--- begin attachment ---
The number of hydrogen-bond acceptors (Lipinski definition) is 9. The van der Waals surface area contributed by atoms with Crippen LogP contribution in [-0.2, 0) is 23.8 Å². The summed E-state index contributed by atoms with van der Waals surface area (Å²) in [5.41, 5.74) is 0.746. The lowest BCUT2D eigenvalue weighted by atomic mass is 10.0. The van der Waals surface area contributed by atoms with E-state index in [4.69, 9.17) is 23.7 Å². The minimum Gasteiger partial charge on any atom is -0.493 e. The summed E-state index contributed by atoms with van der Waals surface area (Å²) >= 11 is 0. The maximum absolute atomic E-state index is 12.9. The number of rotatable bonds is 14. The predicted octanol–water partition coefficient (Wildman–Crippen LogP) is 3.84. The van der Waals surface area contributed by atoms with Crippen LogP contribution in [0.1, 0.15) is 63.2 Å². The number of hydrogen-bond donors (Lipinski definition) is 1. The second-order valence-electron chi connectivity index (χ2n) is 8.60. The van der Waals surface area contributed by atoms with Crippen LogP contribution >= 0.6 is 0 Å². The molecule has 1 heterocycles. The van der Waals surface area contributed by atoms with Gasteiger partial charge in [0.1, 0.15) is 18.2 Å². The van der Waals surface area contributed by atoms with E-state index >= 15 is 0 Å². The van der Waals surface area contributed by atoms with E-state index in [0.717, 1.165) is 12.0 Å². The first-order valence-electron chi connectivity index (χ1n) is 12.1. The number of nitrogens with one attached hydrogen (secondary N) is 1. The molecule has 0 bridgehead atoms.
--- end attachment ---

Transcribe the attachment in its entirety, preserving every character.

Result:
The number of hydrogen-bond acceptors (Lipinski definition) is 9. The van der Waals surface area contributed by atoms with Crippen LogP contribution in [-0.2, 0) is 23.8 Å². The summed E-state index contributed by atoms with van der Waals surface area (Å²) in [5.41, 5.74) is 0.746. The lowest BCUT2D eigenvalue weighted by atomic mass is 10.0. The van der Waals surface area contributed by atoms with E-state index in [4.69, 9.17) is 23.7 Å². The minimum Gasteiger partial charge on any atom is -0.493 e. The summed E-state index contributed by atoms with van der Waals surface area (Å²) >= 11 is 0. The maximum absolute atomic E-state index is 12.9. The number of rotatable bonds is 14. The predicted octanol–water partition coefficient (Wildman–Crippen LogP) is 3.84. The van der Waals surface area contributed by atoms with Crippen LogP contribution in [0.1, 0.15) is 63.2 Å². The number of hydrogen-bond donors (Lipinski definition) is 1. The second-order valence-electron chi connectivity index (χ2n) is 8.60. The van der Waals surface area contributed by atoms with Crippen LogP contribution >= 0.6 is 0 Å². The molecule has 1 heterocycles. The van der Waals surface area contributed by atoms with Gasteiger partial charge in [0.1, 0.15) is 18.2 Å². The van der Waals surface area contributed by atoms with E-state index >= 15 is 0 Å². The van der Waals surface area contributed by atoms with E-state index in [0.717, 1.165) is 12.0 Å². The first-order valence-electron chi connectivity index (χ1n) is 12.1. The number of nitrogens with one attached hydrogen (secondary N) is 1. The molecule has 0 bridgehead atoms.